“I literally just came here to work at this restaurant,” Herrera recalls, “and I just didn’t know what to do anymore.” It was a time of existential dread, where she began to wonder why she was in New York in the first place and she found herself planning her return to LA.
But, still bound by her lease, she bided her time. She took the break from work and began to realize how unhappy she had been in Michelin-Starred kitchens.
She started to develop an interest in farming and foraging and applied to a program through World Wide Opportunities through Organic Farms (WWOOF), in collaboration with Dan Barber’s Blue Hill Farm.
For a few months, she lived and worked on a farm, understanding the harvest cycles, and how food was and is grown. Blue Hill paired this immersive experience with Zoom courses that brought all of these chefs, recently laid off, now living on farms, together to discuss issues like utilizing the whole animal, or sustainable agriculture and its components.
But perhaps the most revealing moment wasn’t the farming itself for Herrera, but how those fresh ingredients were utilized in the farm kitchen.
“I became interested in what my host family would make with, say, the peppers they just grew, and it became a challenge to see how I could cook them in an entirely different cuisine.” For example, they had never seen a tamale before Herrera showed them, and on the flip side, Herrera had never created one with fresh vegetables such as these.
“Living on the farm just reminded me of all the things that are possible if you don’t confine yourself to a city,” Herrera says. “It helped me become less of a consumer, and more of a creator.”
Xilonen, a plant based Mexican restaurant, is never where Herrera thought she’d end up. But now that she is, it couldn’t make more sense to her.
As we walk through her kitchen, she points out the two different paths. The first, a room occupied with two older women, who grind all of the corn and make all of the tortillas in a traditional style. “They make me feel like I’m cooking with my mother,” Herrera smiles. Then, through a door, her line cooks, schooled and well versed in the culinary arts.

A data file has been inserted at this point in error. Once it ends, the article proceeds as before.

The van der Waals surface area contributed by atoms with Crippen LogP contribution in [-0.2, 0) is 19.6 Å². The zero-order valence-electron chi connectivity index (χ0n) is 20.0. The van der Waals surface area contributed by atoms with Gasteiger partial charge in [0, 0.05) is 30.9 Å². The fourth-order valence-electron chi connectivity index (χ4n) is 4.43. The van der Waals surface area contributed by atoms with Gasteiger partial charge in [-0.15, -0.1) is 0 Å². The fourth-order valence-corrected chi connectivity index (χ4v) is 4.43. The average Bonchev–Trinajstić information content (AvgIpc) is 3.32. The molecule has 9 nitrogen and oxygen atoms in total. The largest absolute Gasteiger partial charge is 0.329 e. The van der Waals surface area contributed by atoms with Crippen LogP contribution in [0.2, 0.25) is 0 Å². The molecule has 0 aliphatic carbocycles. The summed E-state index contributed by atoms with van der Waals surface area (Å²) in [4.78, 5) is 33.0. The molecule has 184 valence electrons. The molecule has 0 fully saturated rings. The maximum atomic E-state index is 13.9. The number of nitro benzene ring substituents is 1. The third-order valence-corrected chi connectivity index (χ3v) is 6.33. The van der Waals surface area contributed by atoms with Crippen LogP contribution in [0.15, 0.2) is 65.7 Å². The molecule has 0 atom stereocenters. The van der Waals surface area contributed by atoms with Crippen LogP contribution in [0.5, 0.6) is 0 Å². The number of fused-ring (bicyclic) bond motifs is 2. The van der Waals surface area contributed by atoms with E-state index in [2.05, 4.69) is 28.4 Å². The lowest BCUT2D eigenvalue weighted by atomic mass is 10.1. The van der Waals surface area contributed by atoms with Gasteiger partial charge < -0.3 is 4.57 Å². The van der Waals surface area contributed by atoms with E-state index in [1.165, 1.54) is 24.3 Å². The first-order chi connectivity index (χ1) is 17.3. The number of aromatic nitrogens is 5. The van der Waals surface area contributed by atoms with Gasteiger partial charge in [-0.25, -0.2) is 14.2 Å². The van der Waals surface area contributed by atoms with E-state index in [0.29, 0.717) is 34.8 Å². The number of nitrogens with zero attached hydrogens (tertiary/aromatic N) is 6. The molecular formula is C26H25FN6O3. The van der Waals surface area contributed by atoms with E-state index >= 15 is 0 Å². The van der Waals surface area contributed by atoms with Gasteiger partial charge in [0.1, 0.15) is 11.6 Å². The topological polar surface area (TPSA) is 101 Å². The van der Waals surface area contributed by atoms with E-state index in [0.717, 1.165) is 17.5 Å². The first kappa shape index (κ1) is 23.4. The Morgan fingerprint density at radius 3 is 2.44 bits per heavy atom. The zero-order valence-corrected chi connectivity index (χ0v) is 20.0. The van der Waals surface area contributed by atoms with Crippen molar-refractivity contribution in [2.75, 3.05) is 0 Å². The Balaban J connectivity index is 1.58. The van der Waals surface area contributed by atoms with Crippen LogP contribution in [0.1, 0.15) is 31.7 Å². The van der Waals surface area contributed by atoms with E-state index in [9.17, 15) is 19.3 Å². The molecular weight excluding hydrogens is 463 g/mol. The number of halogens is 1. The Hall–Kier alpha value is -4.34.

“I love that these two worlds can collide here,” Herrera says. “It makes me feel more comfortable with tradition, as well as expanding from it, and creating my own.”
Take the story of one of Xilonen’s most popular dishes as an example. One day, the restaurant ran out of chorizo and because it was a Saturday, they couldn’t get more. In a last ditch effort, she mixed together poblanos, onions, and created what she calls a fajitas quesadilla. “I didn’t think it’d sell, I wasn’t the proudest of it, but it was an immediate hit. We sold so many that we ran out of cheese that week.”
Herrera’s goal is to utilize commonplace ingredients in interesting and unique ways. “For me, I don’t just want to cook what’s in season. I want to cook what’s most available.” For her that means that instead of finding the rarest ingredient possible, or using solely the filet mignon and throwing out the rest of the cow, she’s interested in making it cool to approach food in a way that helps her environment.
It’s difficult for her, coming from Michelin-starred kitchens. “I always feel the need to wow people,” she says, mixing some salsa in a bowl by her side. “But I realized that it doesn’t have to be like that. All you need is delicious ingredients, and a technique you’re comfortable sharing to create something wonderful.”